Dean Moothart, Director of Client Solutions at LeadG2, adds, “Things like email templates, call recording functionality and calendar management links are new features that are taking sales productivity to the next level.”
5. Specialization in vertical markets.
In modern sales, “the riches are in the niches.” In other words, when you try to appeal to everyone, the opposite happens: you end up resonating with no one.
While targeting smaller markets doesn’t seem like sound business advice, it’s a surprisingly beneficial strategy. As Dan Tyre explains, “Although it’s somewhat counterintuitive, the more focused your ideal customer profile the faster traction you should get.”
For instance, suppose you’re on a clean-eating kick. Which option are you most drawn to — a big-name grocery store or a health food store specializing in organic food?
On the sales side, targeting your audience can save you a lot of time, money, and energy from chasing the “wrong” leads.
Trish Saemann, the founder of True North, underscores this point, saying, “When you focus your energy on targeting a narrower audience, your message can be more customized. Customized messages are the ones that get the real engagement, and when that happens, there is a higher chance they will trust you to understand their needs. They will know you are a good fit for them.”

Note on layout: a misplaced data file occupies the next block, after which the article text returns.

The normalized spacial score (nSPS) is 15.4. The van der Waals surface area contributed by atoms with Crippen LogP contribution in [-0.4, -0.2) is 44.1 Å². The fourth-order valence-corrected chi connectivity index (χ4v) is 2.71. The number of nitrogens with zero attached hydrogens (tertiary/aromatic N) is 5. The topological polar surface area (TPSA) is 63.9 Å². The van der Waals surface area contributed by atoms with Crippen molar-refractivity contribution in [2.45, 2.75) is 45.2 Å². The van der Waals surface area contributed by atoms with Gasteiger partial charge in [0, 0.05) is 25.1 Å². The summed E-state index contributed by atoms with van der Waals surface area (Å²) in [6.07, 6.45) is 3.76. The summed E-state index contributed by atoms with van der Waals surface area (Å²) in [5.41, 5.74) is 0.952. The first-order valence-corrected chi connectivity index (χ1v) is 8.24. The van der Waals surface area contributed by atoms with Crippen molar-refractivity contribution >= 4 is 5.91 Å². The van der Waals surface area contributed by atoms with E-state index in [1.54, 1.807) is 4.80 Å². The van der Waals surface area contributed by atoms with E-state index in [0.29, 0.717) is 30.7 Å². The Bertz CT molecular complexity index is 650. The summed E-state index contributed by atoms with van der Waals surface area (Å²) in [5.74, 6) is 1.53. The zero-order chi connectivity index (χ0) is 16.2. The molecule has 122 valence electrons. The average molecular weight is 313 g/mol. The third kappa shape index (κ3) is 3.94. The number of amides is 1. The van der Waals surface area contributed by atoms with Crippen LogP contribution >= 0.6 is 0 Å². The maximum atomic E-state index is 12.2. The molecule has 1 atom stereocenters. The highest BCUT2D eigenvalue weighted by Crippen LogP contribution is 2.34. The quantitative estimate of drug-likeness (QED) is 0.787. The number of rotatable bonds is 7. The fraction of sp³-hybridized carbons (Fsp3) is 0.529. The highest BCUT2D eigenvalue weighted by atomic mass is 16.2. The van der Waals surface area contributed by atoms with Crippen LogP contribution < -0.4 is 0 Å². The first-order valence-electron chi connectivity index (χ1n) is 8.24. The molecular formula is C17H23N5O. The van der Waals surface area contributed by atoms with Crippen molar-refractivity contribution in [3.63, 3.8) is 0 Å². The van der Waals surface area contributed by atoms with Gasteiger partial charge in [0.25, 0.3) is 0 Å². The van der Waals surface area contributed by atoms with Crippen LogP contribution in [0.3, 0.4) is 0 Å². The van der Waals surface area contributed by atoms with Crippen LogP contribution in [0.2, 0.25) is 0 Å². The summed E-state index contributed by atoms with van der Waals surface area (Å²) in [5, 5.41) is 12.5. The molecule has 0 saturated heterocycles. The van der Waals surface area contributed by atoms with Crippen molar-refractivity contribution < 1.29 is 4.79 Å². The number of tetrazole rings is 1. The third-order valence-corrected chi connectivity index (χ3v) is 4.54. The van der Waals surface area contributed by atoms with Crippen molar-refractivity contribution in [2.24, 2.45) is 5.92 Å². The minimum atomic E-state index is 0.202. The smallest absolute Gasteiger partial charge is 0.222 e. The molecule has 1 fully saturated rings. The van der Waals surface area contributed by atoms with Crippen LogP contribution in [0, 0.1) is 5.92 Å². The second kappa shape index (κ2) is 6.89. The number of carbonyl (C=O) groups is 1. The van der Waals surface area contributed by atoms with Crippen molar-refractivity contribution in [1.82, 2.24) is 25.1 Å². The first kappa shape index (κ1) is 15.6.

In 2022, we predict sales teams will continue “niche-ing down” to appeal to specialized markets and reaping the benefits of a smaller — but more engaged — audience.
6. Freemium will kick-start the sales conversation.
Have you ever tried on a pair of shoes before buying? Or took a food sample at Costco? We live in a “try before you buy” world — which might explain why so many businesses have struck gold with the freemium model.
This model splits users into either a free or premium tier. The idea is that free users will eventually burn through their limited features and upgrade to a paid account.
Since it eliminates the cost of having an account (at least initially), it’s a great way to create a natural lead nurturing process. As Tyre tells me, “Offering a free tool or widget, product trial, consultation, or services checklist can increase your visibility, awareness and opportunities for people who are early in the sales process.”